Character voices for Irabu are great. Whiny and shrill, loud and fast-paced, slow and chiseling - actually three different "voices" altogether (two voice actors). When Irabu changes persona's from his middle-aged man, to his bear-mask, to his child form, his voice changes and personality slightly changes as well. A really nice touch. As for the rest of the cast, nothing out of the ordinary, good voices, but nothing historic. The opening is loose and odd and fits the anime quite well, it has a good beat you might even start to hum. The ending is really great though. It fits the anime perfectly and whenever I hear it, I just feel like dancing. The ending suits the feel you get at the end of an episode of Trapeze, and that's what really counts. You have to make your catchy songs not only be catchy, but also connect to viewers emotions for more of an impact, and that's what Trapeze does.
A new character every episode? How am I supposed to like that? I won't even care for them if they just disappear in twenty minutes! Right? Wrong. A great cast of characters, just about every single one of them memorable. The recurring cast is Irabu, who I've already touched on, Mayumi - Irabu's nonchalant maid-nurse who supplies the patients with injections (and cleavage), and Fukuicchi the live-action doctor who pops up from time to time to inform the viewer about certain things he may not be familiar with (i.e. what OCD is). The interchanging cast is the patients. All appear in more than one episode, but only one episode is mainly focused on them. There's a reporter who's afraid of causing people trouble, there's a failed child actor who still thinks he's "got it", there's a baseball star who's feeling like he's lost his touch, there's even a man afraid of sharp edges. Just check them out for yourself.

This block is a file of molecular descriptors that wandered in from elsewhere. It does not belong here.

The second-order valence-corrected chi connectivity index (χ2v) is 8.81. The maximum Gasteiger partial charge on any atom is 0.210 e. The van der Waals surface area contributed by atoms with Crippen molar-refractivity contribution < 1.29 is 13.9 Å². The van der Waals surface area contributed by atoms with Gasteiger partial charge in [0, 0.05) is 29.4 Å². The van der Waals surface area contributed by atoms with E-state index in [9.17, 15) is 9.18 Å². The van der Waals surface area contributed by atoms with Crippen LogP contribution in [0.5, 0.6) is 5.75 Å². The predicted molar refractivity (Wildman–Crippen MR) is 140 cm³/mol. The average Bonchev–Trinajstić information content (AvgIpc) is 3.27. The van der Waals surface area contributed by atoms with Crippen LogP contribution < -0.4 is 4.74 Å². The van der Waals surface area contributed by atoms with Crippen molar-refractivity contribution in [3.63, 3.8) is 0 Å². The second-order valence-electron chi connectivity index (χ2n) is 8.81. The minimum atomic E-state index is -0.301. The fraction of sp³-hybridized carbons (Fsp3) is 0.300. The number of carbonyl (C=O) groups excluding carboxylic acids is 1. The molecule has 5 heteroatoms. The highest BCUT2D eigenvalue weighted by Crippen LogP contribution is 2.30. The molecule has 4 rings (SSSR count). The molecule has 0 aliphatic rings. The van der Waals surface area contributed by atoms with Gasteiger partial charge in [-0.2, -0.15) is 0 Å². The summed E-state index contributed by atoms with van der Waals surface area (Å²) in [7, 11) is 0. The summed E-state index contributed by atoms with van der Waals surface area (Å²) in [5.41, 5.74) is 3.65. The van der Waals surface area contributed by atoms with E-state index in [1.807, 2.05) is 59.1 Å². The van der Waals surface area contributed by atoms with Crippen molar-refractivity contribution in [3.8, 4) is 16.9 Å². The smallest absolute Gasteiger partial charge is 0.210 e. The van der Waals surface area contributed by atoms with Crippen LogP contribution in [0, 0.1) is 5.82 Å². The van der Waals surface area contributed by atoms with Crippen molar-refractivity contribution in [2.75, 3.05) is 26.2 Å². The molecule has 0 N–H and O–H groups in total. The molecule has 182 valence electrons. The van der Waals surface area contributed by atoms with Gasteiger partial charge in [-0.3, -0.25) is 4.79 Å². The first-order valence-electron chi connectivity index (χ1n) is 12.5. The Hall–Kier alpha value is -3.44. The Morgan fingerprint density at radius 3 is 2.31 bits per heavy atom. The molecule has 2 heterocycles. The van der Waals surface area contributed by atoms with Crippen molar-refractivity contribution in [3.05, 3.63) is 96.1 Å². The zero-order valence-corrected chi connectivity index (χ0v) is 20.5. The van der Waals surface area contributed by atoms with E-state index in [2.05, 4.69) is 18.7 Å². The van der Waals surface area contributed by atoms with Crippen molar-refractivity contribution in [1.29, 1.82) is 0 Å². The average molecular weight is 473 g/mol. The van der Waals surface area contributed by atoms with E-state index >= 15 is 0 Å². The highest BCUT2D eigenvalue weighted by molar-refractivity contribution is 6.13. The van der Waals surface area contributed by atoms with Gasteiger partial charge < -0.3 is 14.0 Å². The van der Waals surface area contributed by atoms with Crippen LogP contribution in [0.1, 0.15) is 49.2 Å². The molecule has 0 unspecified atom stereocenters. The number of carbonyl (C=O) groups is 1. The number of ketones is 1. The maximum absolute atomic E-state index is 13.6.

Not a single episode I didn't enjoy more than the average anime. If I had to rate each episode, I'd give nine out of eleven of them a solid 10 and two of them a 9. Not too shabby. But this rating is only mine. It's not yours. If you don't like this anime, it's not because it's bad, it's because you simply *didn't like this anime*. It's a psychological show, about emotions and personal distress and what can happen to it when left alone. It's not the kind of a show with a message that reaches the world easily. All I can ask is that you try it out, and if you didn't like it after one episode don't drop it and give it a 1 out of ten (unless you seriously hated it that much, but I'd have to question your judgment skills - only watching one eleventh of something and turning it off).